What are my obligations to my ancestors?
What are my obligations to my descendants?

Daisy sounds a bit like Edmund Burke here, suggesting that society is composed of three groups: the living, the dead, and those who are to be born. These are the sorts of questions traditionally asked not only by the religiously inclined, but also by those whose temperament is fundamentally conservative. Yet they’re worth reflecting on, particularly perhaps from a feminist standpoint. (Daisy asks another question about what Christians see as their “central question”, and I’ll try and get to that in another post.)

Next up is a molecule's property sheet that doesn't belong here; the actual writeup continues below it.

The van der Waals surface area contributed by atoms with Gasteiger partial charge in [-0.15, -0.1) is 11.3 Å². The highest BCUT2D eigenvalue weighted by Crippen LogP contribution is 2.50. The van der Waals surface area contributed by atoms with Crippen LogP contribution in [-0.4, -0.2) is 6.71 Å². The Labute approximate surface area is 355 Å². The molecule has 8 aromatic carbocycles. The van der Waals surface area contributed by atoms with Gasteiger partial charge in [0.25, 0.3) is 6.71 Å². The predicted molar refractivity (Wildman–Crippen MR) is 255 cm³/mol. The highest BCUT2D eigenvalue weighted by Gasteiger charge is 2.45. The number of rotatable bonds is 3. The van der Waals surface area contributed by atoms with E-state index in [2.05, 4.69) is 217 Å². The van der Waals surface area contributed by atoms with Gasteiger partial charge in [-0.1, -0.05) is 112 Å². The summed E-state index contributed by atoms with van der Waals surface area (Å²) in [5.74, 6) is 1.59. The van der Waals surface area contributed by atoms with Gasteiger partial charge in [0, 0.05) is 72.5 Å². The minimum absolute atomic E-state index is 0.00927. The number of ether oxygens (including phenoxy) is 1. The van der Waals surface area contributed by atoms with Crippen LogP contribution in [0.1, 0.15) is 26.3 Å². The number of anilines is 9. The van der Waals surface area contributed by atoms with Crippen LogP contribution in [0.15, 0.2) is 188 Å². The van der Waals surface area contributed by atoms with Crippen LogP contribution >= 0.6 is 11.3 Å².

To summarize, the relationship between Western feminism and this Burkean sense of obligation to ancestors and unborn descendants is a complicated one. At the risk of over-generalizing, the feminist tradition in this country, at least, tends to be suspicious of appeals to grand obligations. It is women, more often than not, who have had to do the grunt work of living up to those obligations. It is women who tend to be the primary providers of care to the “living ancestors” (one’s grandparents or older in-laws.) It is women who carry in their bodies the “yet to be born”; historically, the labor of delivery is not the first nor the last “labor” of which women will assume a disproportionate share. So it’s no accident that the feminist message has so often been “You are more than the expectations of your parents and ancestors” and “You are more than a husband and a wife.” To be flip, sometimes feminist advice dovetails almost perfectly with the title of Sandra Tsing Loh’s famous commencement address at CalTech: “Dare to Disappoint your Parents.”